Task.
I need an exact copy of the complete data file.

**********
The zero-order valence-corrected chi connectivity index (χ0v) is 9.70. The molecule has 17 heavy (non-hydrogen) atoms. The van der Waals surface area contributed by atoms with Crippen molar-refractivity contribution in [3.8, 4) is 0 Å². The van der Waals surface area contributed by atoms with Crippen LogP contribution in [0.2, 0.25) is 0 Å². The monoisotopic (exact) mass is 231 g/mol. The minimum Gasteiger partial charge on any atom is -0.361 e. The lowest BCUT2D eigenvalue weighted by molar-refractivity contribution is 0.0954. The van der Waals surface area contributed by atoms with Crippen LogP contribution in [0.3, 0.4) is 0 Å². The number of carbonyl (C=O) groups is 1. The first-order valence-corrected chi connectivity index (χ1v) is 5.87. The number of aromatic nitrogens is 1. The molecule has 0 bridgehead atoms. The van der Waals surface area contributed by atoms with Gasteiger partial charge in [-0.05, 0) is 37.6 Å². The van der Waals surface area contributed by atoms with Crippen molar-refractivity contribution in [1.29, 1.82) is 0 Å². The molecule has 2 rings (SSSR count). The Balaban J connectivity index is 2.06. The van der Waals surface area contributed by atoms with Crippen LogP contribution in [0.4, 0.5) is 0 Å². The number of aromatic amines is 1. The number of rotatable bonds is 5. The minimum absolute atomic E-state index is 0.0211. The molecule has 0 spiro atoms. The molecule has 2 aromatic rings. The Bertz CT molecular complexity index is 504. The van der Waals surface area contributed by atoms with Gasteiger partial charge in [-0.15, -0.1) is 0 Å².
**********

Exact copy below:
The zero-order valence-corrected chi connectivity index (χ0v) is 9.70. The molecule has 17 heavy (non-hydrogen) atoms. The van der Waals surface area contributed by atoms with Crippen molar-refractivity contribution in [3.8, 4) is 0 Å². The van der Waals surface area contributed by atoms with Crippen LogP contribution in [0.2, 0.25) is 0 Å². The monoisotopic (exact) mass is 231 g/mol. The minimum Gasteiger partial charge on any atom is -0.361 e. The lowest BCUT2D eigenvalue weighted by molar-refractivity contribution is 0.0954. The van der Waals surface area contributed by atoms with Crippen LogP contribution in [0.3, 0.4) is 0 Å². The number of carbonyl (C=O) groups is 1. The first-order valence-corrected chi connectivity index (χ1v) is 5.87. The number of aromatic nitrogens is 1. The molecule has 0 bridgehead atoms. The van der Waals surface area contributed by atoms with Gasteiger partial charge in [-0.05, 0) is 37.6 Å². The van der Waals surface area contributed by atoms with Crippen molar-refractivity contribution in [1.29, 1.82) is 0 Å². The molecule has 2 rings (SSSR count). The Balaban J connectivity index is 2.06. The van der Waals surface area contributed by atoms with Crippen LogP contribution in [0.4, 0.5) is 0 Å². The number of aromatic amines is 1. The number of rotatable bonds is 5. The minimum absolute atomic E-state index is 0.0211. The molecule has 0 spiro atoms. The molecule has 2 aromatic rings. The Bertz CT molecular complexity index is 504. The van der Waals surface area contributed by atoms with Gasteiger partial charge in [-0.15, -0.1) is 0 Å².